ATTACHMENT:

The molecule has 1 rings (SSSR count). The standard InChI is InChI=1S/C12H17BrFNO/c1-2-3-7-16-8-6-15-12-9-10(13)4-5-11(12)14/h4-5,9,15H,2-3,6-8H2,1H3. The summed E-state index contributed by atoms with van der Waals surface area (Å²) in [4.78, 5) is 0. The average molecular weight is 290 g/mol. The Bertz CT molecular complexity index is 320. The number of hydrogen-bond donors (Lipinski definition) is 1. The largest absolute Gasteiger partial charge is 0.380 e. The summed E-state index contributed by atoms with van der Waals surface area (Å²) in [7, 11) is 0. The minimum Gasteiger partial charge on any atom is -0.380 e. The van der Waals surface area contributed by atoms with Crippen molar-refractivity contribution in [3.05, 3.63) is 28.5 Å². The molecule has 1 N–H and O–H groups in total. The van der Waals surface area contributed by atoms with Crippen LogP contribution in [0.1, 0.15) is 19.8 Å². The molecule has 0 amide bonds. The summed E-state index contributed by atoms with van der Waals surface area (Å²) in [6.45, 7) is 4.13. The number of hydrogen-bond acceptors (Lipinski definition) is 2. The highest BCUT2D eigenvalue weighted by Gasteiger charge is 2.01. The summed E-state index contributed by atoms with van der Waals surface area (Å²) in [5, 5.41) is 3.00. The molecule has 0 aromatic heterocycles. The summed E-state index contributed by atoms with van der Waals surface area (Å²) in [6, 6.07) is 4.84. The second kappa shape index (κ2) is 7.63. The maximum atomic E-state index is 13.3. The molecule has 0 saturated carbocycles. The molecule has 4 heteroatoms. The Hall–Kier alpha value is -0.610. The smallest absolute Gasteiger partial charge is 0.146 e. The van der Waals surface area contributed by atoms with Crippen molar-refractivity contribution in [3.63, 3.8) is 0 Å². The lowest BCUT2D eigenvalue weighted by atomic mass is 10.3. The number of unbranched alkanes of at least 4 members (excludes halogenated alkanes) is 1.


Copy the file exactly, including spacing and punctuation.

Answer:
The molecule has 1 rings (SSSR count). The standard InChI is InChI=1S/C12H17BrFNO/c1-2-3-7-16-8-6-15-12-9-10(13)4-5-11(12)14/h4-5,9,15H,2-3,6-8H2,1H3. The summed E-state index contributed by atoms with van der Waals surface area (Å²) in [4.78, 5) is 0. The average molecular weight is 290 g/mol. The Bertz CT molecular complexity index is 320. The number of hydrogen-bond donors (Lipinski definition) is 1. The largest absolute Gasteiger partial charge is 0.380 e. The summed E-state index contributed by atoms with van der Waals surface area (Å²) in [7, 11) is 0. The minimum Gasteiger partial charge on any atom is -0.380 e. The van der Waals surface area contributed by atoms with Crippen molar-refractivity contribution in [3.05, 3.63) is 28.5 Å². The molecule has 1 N–H and O–H groups in total. The van der Waals surface area contributed by atoms with Crippen LogP contribution in [0.1, 0.15) is 19.8 Å². The molecule has 0 amide bonds. The summed E-state index contributed by atoms with van der Waals surface area (Å²) in [6.45, 7) is 4.13. The number of hydrogen-bond acceptors (Lipinski definition) is 2. The highest BCUT2D eigenvalue weighted by Gasteiger charge is 2.01. The summed E-state index contributed by atoms with van der Waals surface area (Å²) in [5, 5.41) is 3.00. The molecule has 0 aromatic heterocycles. The summed E-state index contributed by atoms with van der Waals surface area (Å²) in [6, 6.07) is 4.84. The second kappa shape index (κ2) is 7.63. The maximum atomic E-state index is 13.3. The molecule has 0 saturated carbocycles. The molecule has 4 heteroatoms. The Hall–Kier alpha value is -0.610. The smallest absolute Gasteiger partial charge is 0.146 e. The van der Waals surface area contributed by atoms with Crippen molar-refractivity contribution in [3.63, 3.8) is 0 Å². The lowest BCUT2D eigenvalue weighted by atomic mass is 10.3. The number of unbranched alkanes of at least 4 members (excludes halogenated alkanes) is 1.